Steamboat Springs How many times have you had a special bloom from your garden and wished to preserve it in a lasting arrangement or an aromatic potpourri? Think about drying these blooms yourself! It is easy to do and fun.
Dried flowers are great for inclusion in wreaths, swags, gift decorations, table settings, etc. Almost all plant materials can be dried: flowers, foliage, branches, seedpods, grains, cones, nuts, berries and other fruits.
In general, all plant materials should be collected when they are in peak condition. Plant parts can be harvested at different stages of development for variation in color, form and texture. Flowers, for example, can be cut at the bud stage and at any later stages until just before full flower.
Usually, a little grooming is all that is necessary for naturally dry materials. Fragile seed heads, such as grasses, mature cattails, fruits and cones can be sprayed with hairspray or other aerosol lacquers to hold the heads in place, prevent shattering as plants age and give them a shiny, decorative look.
Air drying is the easiest method of preserving flowers and plant materials. Many garden flowers and wild plants can be collected, tied together at the stem ends in loose bundles with rubber bands or pipe cleaners and hung upside down in a warm, dry, dark area. With good air circulation, flowers take one to three weeks to dry completely.
Pressing is a method of preserving plants to use on pictures, stationery, place cards, etc. Most foliage and simple flowers with few petals press very well. Pansies are an excellent flower for pressing at all stages of flower development as well as bleeding heart, cosmos, delphinium, larkspur, daisy and phlox.
Place your plant materials between layers of an absorbent paper material and apply weight or pressure until the plants are dried.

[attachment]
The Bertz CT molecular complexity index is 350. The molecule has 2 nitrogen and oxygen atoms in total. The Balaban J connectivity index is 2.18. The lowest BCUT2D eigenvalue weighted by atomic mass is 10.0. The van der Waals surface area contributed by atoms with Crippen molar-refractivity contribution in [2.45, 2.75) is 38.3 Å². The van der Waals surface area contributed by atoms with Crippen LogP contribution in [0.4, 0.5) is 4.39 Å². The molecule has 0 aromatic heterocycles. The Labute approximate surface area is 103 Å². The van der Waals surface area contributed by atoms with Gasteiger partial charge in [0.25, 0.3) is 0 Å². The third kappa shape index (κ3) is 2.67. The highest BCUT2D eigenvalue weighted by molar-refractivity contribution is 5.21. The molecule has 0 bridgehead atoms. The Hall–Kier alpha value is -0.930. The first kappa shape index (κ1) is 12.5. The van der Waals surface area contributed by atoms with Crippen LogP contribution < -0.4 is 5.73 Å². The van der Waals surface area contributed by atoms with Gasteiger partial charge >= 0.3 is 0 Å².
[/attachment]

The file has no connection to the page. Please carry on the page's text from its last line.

Newspapers, telephone directories, blotter paper or tissues are good papers to use. Plant presses are also available.
Burying them in a plant-drying mixture can also dry flowers. The drying agent in the mixture helps support the flower while removing moisture, preserving the flower's shape and form. The most common mixtures used are borax mixtures and silica gel.
After choosing a drying agent (desiccant), select a container that will fit the flower types and desiccant to be used.
Flowers dried in borax mixtures should be left uncovered during the drying process to allow for good air circulation and faster drying. A shallow box can be lined with newspaper to strengthen the box. The box should be deep enough to allow the flowers to be covered completely. If drying flowers face down, it is not necessary to cover the stems, just the flower.
Silica gel must be used in an airtight container. Plastic containers or tins with airtight lids are excellent choices.
Now have some fun making creative and artistic items with your newly dried blossoms.
Kathy Conlon is a Routt County resident and a Master Gardener through the Colorado State University Cooperative Extension office in Routt County. No endorsement of products mentioned in this article is intended. Questions? Call 879-0825 or e-mail: email@example.com.